Duvernoy became known as a conservationist who would support growth -- "Conservation only makes sense if people have jobs and housing," he said ("The Master Negotiator ...") -- so developers were inclined to hear him out, realizing his connect-the-dots approach often led to a positive outcome for all involved. He aimed to increase density in already developed areas in exchange for protecting open spaces. In his view, a working forest -- i.e. one that allowed logging -- was better than no forest. As he explained in 2004 when discussing a long-range plan for the Cascade foothills, "the model is to bring business practices to forest conservation. The land is kept in production, but also kept from development" ("600,000 Acres to Hold ..."). Governments tend to favor that approach, because it conserves open space without costing taxpayer dollars.
In a 2011 interview, Duvernoy outlined a recent transaction that illustrated his style of deal-making. It involved Orton Junction, a 182-acre planned development near Sumner in Pierce County, much of it on farmland.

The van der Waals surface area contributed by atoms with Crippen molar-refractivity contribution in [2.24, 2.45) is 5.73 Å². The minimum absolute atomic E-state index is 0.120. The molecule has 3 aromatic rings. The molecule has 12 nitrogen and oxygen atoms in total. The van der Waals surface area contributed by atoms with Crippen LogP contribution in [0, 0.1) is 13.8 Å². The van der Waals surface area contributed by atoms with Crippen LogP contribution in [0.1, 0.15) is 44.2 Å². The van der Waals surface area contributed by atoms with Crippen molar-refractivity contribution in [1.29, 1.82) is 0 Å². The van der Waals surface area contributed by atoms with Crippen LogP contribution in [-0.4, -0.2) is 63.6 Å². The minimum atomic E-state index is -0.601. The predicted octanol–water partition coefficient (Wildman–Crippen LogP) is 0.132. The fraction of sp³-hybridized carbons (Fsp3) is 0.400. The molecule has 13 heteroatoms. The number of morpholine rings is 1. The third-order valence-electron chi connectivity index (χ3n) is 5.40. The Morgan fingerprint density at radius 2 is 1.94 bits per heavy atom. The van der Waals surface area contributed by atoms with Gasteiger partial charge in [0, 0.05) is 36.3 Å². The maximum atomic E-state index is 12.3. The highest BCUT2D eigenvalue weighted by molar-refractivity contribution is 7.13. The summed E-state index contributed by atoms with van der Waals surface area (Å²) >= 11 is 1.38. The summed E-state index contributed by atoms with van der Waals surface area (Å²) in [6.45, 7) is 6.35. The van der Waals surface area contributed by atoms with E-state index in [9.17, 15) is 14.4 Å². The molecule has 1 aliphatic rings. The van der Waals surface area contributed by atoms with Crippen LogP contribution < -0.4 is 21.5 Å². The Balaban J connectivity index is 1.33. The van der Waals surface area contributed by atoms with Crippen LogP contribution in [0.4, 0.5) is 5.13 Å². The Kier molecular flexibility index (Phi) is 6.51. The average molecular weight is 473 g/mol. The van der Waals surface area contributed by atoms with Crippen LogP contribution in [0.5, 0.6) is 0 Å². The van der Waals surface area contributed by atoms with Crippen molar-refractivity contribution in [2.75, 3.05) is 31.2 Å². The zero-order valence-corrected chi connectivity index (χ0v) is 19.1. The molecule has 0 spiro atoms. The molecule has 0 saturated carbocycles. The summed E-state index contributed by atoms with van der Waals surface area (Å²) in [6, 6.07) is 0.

"There was a lot of controversy around it ... So we said, let's find a new way of doing it. So we structured an agreement that as the developer develops that landscape, the City of Sumner was going to decrease the size of their city boundaries to compensate for that increase. Moreover, for every acre of land that developer develops, they'll permanently preserve five acres of other farmland (in a designated valley in Pierce County near that site). Finally, as the developer develops that site, it's a walkable, compacted community and is also required to have farmer market outlets. So, a local market for increased economy -- the point being to align economic, environmental and city interests so that everyone gets what they need rather than spend all this time fighting" ("Questions for: Gene Duvernoy ...").